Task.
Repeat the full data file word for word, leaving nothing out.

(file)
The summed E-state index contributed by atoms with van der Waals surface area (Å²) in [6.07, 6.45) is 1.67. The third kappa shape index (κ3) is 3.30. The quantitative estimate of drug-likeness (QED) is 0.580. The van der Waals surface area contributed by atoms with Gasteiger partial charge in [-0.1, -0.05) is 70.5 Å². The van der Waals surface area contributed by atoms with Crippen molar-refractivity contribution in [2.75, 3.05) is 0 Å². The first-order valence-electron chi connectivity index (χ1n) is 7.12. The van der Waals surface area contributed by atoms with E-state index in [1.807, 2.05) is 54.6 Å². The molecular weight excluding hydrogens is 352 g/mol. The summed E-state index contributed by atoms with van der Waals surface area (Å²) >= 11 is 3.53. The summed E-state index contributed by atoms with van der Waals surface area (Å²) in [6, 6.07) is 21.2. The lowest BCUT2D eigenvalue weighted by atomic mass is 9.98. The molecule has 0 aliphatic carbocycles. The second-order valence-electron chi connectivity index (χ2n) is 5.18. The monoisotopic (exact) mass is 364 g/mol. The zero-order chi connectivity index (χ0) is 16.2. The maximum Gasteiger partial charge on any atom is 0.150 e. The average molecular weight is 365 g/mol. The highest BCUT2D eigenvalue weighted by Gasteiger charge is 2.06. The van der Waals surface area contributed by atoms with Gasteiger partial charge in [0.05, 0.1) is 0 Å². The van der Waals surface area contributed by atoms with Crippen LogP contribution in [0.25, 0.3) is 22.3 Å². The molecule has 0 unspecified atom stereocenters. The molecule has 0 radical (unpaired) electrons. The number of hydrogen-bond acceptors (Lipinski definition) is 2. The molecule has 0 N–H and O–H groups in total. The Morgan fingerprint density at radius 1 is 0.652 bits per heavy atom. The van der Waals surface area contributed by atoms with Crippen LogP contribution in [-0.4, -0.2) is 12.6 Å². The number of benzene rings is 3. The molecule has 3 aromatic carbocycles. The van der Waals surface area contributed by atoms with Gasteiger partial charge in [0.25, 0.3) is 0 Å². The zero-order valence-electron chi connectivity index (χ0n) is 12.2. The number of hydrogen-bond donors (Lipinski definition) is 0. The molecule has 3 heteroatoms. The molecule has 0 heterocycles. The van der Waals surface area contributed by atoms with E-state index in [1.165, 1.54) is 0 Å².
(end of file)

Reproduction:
The summed E-state index contributed by atoms with van der Waals surface area (Å²) in [6.07, 6.45) is 1.67. The third kappa shape index (κ3) is 3.30. The quantitative estimate of drug-likeness (QED) is 0.580. The van der Waals surface area contributed by atoms with Gasteiger partial charge in [-0.1, -0.05) is 70.5 Å². The van der Waals surface area contributed by atoms with Crippen molar-refractivity contribution in [2.75, 3.05) is 0 Å². The first-order valence-electron chi connectivity index (χ1n) is 7.12. The van der Waals surface area contributed by atoms with E-state index in [1.807, 2.05) is 54.6 Å². The molecular weight excluding hydrogens is 352 g/mol. The summed E-state index contributed by atoms with van der Waals surface area (Å²) >= 11 is 3.53. The summed E-state index contributed by atoms with van der Waals surface area (Å²) in [6, 6.07) is 21.2. The lowest BCUT2D eigenvalue weighted by atomic mass is 9.98. The molecule has 0 aliphatic carbocycles. The second-order valence-electron chi connectivity index (χ2n) is 5.18. The monoisotopic (exact) mass is 364 g/mol. The zero-order chi connectivity index (χ0) is 16.2. The maximum Gasteiger partial charge on any atom is 0.150 e. The average molecular weight is 365 g/mol. The highest BCUT2D eigenvalue weighted by Gasteiger charge is 2.06. The van der Waals surface area contributed by atoms with Gasteiger partial charge in [0.05, 0.1) is 0 Å². The van der Waals surface area contributed by atoms with Crippen LogP contribution in [0.25, 0.3) is 22.3 Å². The molecule has 0 unspecified atom stereocenters. The molecule has 0 radical (unpaired) electrons. The number of hydrogen-bond acceptors (Lipinski definition) is 2. The molecule has 0 N–H and O–H groups in total. The Morgan fingerprint density at radius 1 is 0.652 bits per heavy atom. The van der Waals surface area contributed by atoms with Crippen LogP contribution in [-0.4, -0.2) is 12.6 Å². The number of benzene rings is 3. The molecule has 3 aromatic carbocycles. The van der Waals surface area contributed by atoms with Gasteiger partial charge in [0.25, 0.3) is 0 Å². The zero-order valence-electron chi connectivity index (χ0n) is 12.2. The number of hydrogen-bond donors (Lipinski definition) is 0. The molecule has 3 heteroatoms. The molecule has 0 heterocycles. The van der Waals surface area contributed by atoms with E-state index in [1.165, 1.54) is 0 Å².